So, with Hewie properly leashed and hopefully willing to listen to Heather, she left Fiona's apartment and started down the stairs. Hewie, again, stayed right by her side. She waved to the security guard at the desk, but didn't stick around to be drawn into another awkward, how 'bout that weather conversation. Especially not with half her focus on Hewie and where he was in relation to her and what he was doing and whether or not it seemed like he would attack and the best way to deal with it if he did. She shoved the door of the apartment building open and felt the fresh, cool air on her face. She could do this.
She, could do this? Barely, but she could. It was the time of day when the sun's set but you can still see without streetlights. There was a nice breeze, and the air was clear (no fog). There were people, real people, all around her. And Hewie was a real dog with fur, walking at her side, behaving perfectly. It was actually kind of ridiculous how well-trained he was? People, other dogs, squirrels, he didn't react to any of them. No barking, no lunging, not even a second glance. How long did it take Fiona to train him like this? Or, no, he would've been trained before she got him. After all, what use is a service dog that you have to train yourself. Well, in any case it was probably the reason Heather hadn't flipped out yet. Whenever they passed a dog that barked or growled or tried to break free from its leash, she had to fight the urge to run, or better yet, shoot it. She didn't even have a damn gun (anymore), but she'd still reach for one. In any case, Hewie not making dog noises was very, very nice.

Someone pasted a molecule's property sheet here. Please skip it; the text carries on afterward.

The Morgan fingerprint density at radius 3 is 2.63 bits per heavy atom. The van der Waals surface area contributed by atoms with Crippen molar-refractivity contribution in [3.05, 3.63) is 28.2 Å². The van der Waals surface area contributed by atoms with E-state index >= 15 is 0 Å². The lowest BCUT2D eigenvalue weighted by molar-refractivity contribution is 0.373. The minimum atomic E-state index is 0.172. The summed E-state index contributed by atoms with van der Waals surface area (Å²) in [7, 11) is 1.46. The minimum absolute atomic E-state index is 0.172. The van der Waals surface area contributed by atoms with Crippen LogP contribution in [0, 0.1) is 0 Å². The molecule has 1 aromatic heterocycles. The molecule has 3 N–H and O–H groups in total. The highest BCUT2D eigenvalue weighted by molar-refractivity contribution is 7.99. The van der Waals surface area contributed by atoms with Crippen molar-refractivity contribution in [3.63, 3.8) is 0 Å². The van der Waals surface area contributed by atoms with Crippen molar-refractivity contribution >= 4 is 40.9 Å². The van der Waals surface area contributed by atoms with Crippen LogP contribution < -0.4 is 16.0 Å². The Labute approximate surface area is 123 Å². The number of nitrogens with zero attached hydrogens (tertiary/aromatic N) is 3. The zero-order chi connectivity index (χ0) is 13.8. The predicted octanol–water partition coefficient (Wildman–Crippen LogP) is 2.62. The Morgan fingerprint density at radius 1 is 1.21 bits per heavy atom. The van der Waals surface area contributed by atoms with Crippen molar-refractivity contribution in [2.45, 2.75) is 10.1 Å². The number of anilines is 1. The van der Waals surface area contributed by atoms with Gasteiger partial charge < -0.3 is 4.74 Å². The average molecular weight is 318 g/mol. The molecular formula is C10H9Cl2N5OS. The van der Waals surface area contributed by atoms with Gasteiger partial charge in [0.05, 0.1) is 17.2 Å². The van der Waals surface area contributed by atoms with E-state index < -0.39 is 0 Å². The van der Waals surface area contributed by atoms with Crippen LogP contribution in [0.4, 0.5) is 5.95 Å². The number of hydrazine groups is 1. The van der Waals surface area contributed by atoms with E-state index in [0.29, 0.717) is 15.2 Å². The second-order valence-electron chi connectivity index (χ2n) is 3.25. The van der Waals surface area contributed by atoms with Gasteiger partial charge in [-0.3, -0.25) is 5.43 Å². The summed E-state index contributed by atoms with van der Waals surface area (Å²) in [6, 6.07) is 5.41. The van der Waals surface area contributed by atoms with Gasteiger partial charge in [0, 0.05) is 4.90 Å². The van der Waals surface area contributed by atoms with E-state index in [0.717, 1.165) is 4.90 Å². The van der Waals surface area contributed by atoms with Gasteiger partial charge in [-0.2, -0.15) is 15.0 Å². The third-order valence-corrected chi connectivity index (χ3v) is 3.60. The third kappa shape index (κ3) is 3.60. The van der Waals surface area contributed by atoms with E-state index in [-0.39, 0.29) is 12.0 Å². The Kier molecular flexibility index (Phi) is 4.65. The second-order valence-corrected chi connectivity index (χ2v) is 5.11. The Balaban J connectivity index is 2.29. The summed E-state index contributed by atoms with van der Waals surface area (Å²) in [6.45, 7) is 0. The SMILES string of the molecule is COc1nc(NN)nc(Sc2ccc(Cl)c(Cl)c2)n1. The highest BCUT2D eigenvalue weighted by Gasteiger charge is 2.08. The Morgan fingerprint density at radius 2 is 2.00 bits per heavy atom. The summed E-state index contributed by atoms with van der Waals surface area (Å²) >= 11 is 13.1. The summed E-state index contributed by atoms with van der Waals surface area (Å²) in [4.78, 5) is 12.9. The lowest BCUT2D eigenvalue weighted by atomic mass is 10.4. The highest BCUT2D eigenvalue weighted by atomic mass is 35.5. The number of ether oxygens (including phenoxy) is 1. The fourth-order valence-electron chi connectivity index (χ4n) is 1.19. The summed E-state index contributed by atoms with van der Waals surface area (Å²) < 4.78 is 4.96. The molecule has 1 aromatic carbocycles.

At least, it was nice until Hewie stopped. His hackles raised, and Heather could hear a low growl rumbling in his chest. She froze, fighting the urge to drop the leash and run. Hewie wasn't looking at her, though, he was staring at someone else. There was a man in a suit walking down the street, and Hewie's eyes followed him the whole way. Heather, being a bit more subtle, watched him through her peripheral vision. They both saw him duck into an alley, and Hewie's growling grew louder. Heather, not having a fucking death wish, was just going to ignore whatever the hell that was. But then someone screamed.